Bitcoin has become the most talked about asset last year after a stellar performance, with major press outlets across the world reporting on developments in the crypto asset domain now. Feted as a step forward in the evolution of money, Bitcoin has drawn attention from mainstream financial institutions and the masses right now, as people eagerly await the outcome of this revolutionary experiment and novel technology.
Though Bitcoin serves well as a store of value that’s immune to manipulation/tampering, it performs poorly as a transaction medium with high transaction fees. This precludes Bitcoin as a choice for small-time savers and people from countries like India where the dollar to the local currency exchange rate is very high. This has resulted in some crypto asset enthusiasts breaking away from Bitcoin and creating new variants with lower transaction fees, albeit at the cost of security.
Many novel solutions have been proposed to resolve the issue of high transaction costs. One such proposition called the Lightning network has gained much traction recently. It is set to launch soon amidst high expectations from the Bitcoin community. This proposal envisions the development of an add-on layer to the primary Bitcoin network, thus avoiding congestion on the primary network and resultant high fees. Besides, transactions are instantaneous. Before more on the lightning network, here’s a quick refresher on some Bitcoin-related terms you must know (skip this if you’re familiar already)
- Blockchain — Bitcoin’s ledger. The Blockchain is a public record and can be stored by anyone.
- On-chain — With regard to cryptoassets, any transaction recorded on the Blockchain is called an on-chain transaction.
- Bitcoin wallet — A software application in which you can view your Bitcoin holdings and send or receive Bitcoins.
- Bitcoin wallet address — Your wallet address is equivalent to your bank account number. Bitcoins are sent to this address.
- Private key — Password to your Bitcoins held against a particular wallet address. Like bank accounts, each wallet address has its own unique private key.
Now you’re all set to learn everything you need to know about the Lightning network!
The Lightning Network is an off chain payment channel created between two people. An off chain payment channel means transactions are not recorded on the Blockchain until the payment channel is finally closed. Both people involved send some amount of Bitcoins to a common wallet address. This creates a channel between them and the lightning network is said to be created.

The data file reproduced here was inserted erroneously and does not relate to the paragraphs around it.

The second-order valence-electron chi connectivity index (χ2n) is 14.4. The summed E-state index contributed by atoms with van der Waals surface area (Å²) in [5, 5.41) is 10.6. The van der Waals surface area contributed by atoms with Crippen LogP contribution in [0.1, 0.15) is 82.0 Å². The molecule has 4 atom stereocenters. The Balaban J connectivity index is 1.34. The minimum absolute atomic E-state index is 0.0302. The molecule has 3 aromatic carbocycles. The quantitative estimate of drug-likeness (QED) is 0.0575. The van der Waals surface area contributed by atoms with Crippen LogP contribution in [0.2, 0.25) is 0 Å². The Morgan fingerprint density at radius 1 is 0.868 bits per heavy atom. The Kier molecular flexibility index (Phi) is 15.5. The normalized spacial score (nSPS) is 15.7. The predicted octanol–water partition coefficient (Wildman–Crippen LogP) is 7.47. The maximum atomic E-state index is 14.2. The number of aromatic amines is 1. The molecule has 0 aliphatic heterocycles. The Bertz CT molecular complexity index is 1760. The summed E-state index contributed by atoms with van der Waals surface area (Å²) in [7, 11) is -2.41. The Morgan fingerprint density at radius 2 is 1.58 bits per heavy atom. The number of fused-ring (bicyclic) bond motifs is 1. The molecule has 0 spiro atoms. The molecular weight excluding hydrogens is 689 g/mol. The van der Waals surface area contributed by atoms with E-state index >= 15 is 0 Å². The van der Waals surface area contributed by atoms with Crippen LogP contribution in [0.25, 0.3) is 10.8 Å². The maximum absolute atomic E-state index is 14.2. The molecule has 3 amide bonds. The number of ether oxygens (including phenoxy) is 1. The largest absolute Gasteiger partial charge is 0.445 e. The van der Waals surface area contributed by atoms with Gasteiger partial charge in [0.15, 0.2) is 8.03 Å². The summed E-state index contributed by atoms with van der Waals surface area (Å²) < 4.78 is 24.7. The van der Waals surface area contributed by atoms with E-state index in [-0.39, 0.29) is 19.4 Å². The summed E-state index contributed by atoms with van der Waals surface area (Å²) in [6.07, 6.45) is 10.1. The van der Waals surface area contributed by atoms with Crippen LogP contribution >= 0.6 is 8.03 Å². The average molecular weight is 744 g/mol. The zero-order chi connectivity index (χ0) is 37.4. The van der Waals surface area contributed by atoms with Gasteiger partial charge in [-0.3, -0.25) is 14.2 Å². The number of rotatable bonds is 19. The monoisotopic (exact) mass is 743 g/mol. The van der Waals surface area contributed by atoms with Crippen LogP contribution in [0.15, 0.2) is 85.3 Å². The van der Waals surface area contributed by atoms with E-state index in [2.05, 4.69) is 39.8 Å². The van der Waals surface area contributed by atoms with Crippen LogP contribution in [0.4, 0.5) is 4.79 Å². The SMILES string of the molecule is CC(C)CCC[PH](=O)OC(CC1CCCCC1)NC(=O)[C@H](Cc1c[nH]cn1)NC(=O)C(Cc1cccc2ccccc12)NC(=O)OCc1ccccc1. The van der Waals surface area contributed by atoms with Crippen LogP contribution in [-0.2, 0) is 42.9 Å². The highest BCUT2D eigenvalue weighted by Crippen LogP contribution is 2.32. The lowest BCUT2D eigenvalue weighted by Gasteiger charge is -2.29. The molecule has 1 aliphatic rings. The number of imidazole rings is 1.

Though this initial transaction is recorded on the Blockchain, once the coins are deposited in the common wallet address, the two users can transact between themselves locally off the Blockchain.
- For example, if Alice and Bob each deposit 0.01 BTC each into the common address, they can then settle payments between themselves any number of times and for any duration until they want to close the channel again.
- If Alice owes Bob a final sum of 0.001 BTC after all the transactions and they want to close the channel, Bob gets to withdraw 0.011 BTC and Alice withdraws 0.009 BTC.
- Only transactions on the Blockchain come with a high transaction fee. Thus, Alice and Bob would have to pay an on chain transaction fee only on opening and closing the Lightning network payment channel.
- Every transaction made through the payment channel costs much less than on-chain fees and takes place in an instant.
Further, as many people create Lightning networks between each other, you can send Bitcoins to even distant people you’ve never created a direct payment channel with, by sending through multiple Lightning networks in an instant.
- For example, if there are three Bitcoin users Alice, Bob and Eve and Bob has an open Lightning network with both Alice and Eve while the other two don’t have a Lightning network between themselves, they can pay each other through Bob’s common channel.
- For instance, if Alice wants to pay Eve, she can send some Bitcoins to Bob through the Lightning channel and Bob can then transfer the equivalent amount of Bitcoins through his Lightning channel with Eve.
- Though Bob may demand some payment, it would be much less than transacting on the Blockchain.
- Thus, a global network can be built atop the Blockchain that costs much less and can be used to make lightning fast payments.
Anti-cheating measures are included in the technology and anyone who tries to steal someone else’s Bitcoin using old transaction records can be detected by any Blockchain storing server (node) and the attempt can be blocked. Thus, Lightning channels are safe, instant and low-cost payment channels.
Lightning technology is now in the testing phase, with final touches being made by multiple Blockchain research firms like Blockstream, Lightning labs and ACINQ to make it ready for large-scale commercial use. It’s an exciting time for Bitcoin as cross chain crypto asset transfers called Atomic swaps have already been executed successfully between Bitcoin and Litecoin and the Bitcoin community is all charged up in eager anticipation of the implementation of the next big game changer, the Lightning network.
For all we know, the Lightning network might just be the push Bitcoin needs in its quest to be a better alternative to fiat money.